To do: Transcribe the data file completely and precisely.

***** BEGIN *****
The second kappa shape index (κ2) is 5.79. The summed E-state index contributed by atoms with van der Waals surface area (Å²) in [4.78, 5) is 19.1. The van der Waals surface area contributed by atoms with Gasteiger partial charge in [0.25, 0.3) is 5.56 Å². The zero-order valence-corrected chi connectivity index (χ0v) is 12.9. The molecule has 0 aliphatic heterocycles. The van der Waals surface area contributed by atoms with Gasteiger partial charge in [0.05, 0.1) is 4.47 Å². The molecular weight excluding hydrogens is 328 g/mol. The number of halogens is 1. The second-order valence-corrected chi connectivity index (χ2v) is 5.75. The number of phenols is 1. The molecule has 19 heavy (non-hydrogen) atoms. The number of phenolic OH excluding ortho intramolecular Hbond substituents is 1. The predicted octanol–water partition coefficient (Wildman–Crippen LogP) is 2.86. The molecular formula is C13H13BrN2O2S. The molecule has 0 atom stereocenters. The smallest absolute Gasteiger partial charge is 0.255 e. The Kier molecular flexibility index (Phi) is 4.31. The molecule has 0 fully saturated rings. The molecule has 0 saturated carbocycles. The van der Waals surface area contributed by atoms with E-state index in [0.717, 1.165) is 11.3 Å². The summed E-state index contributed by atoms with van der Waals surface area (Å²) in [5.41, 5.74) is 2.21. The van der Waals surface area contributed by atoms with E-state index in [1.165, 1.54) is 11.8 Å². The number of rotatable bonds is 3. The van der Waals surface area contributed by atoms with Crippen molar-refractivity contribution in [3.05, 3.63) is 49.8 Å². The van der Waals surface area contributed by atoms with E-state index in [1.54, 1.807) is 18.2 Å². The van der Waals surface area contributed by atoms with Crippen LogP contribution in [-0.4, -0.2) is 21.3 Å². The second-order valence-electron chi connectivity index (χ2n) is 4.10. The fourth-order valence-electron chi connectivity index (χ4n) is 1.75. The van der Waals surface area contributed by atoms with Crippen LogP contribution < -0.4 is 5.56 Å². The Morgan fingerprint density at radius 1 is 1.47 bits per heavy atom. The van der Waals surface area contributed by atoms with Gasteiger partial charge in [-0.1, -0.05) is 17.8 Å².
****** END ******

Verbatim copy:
The second kappa shape index (κ2) is 5.79. The summed E-state index contributed by atoms with van der Waals surface area (Å²) in [4.78, 5) is 19.1. The van der Waals surface area contributed by atoms with Gasteiger partial charge in [0.25, 0.3) is 5.56 Å². The zero-order valence-corrected chi connectivity index (χ0v) is 12.9. The molecule has 0 aliphatic heterocycles. The van der Waals surface area contributed by atoms with Gasteiger partial charge in [0.05, 0.1) is 4.47 Å². The molecular weight excluding hydrogens is 328 g/mol. The number of halogens is 1. The second-order valence-corrected chi connectivity index (χ2v) is 5.75. The number of phenols is 1. The molecule has 19 heavy (non-hydrogen) atoms. The number of phenolic OH excluding ortho intramolecular Hbond substituents is 1. The predicted octanol–water partition coefficient (Wildman–Crippen LogP) is 2.86. The molecular formula is C13H13BrN2O2S. The molecule has 0 atom stereocenters. The smallest absolute Gasteiger partial charge is 0.255 e. The Kier molecular flexibility index (Phi) is 4.31. The molecule has 0 fully saturated rings. The molecule has 0 saturated carbocycles. The van der Waals surface area contributed by atoms with E-state index in [0.717, 1.165) is 11.3 Å². The summed E-state index contributed by atoms with van der Waals surface area (Å²) in [5.41, 5.74) is 2.21. The van der Waals surface area contributed by atoms with E-state index in [1.165, 1.54) is 11.8 Å². The number of rotatable bonds is 3. The van der Waals surface area contributed by atoms with Crippen molar-refractivity contribution in [3.05, 3.63) is 49.8 Å². The van der Waals surface area contributed by atoms with E-state index in [1.54, 1.807) is 18.2 Å². The van der Waals surface area contributed by atoms with Crippen LogP contribution in [-0.4, -0.2) is 21.3 Å². The second-order valence-electron chi connectivity index (χ2n) is 4.10. The fourth-order valence-electron chi connectivity index (χ4n) is 1.75. The van der Waals surface area contributed by atoms with Crippen LogP contribution < -0.4 is 5.56 Å². The Morgan fingerprint density at radius 1 is 1.47 bits per heavy atom. The van der Waals surface area contributed by atoms with Gasteiger partial charge in [-0.1, -0.05) is 17.8 Å².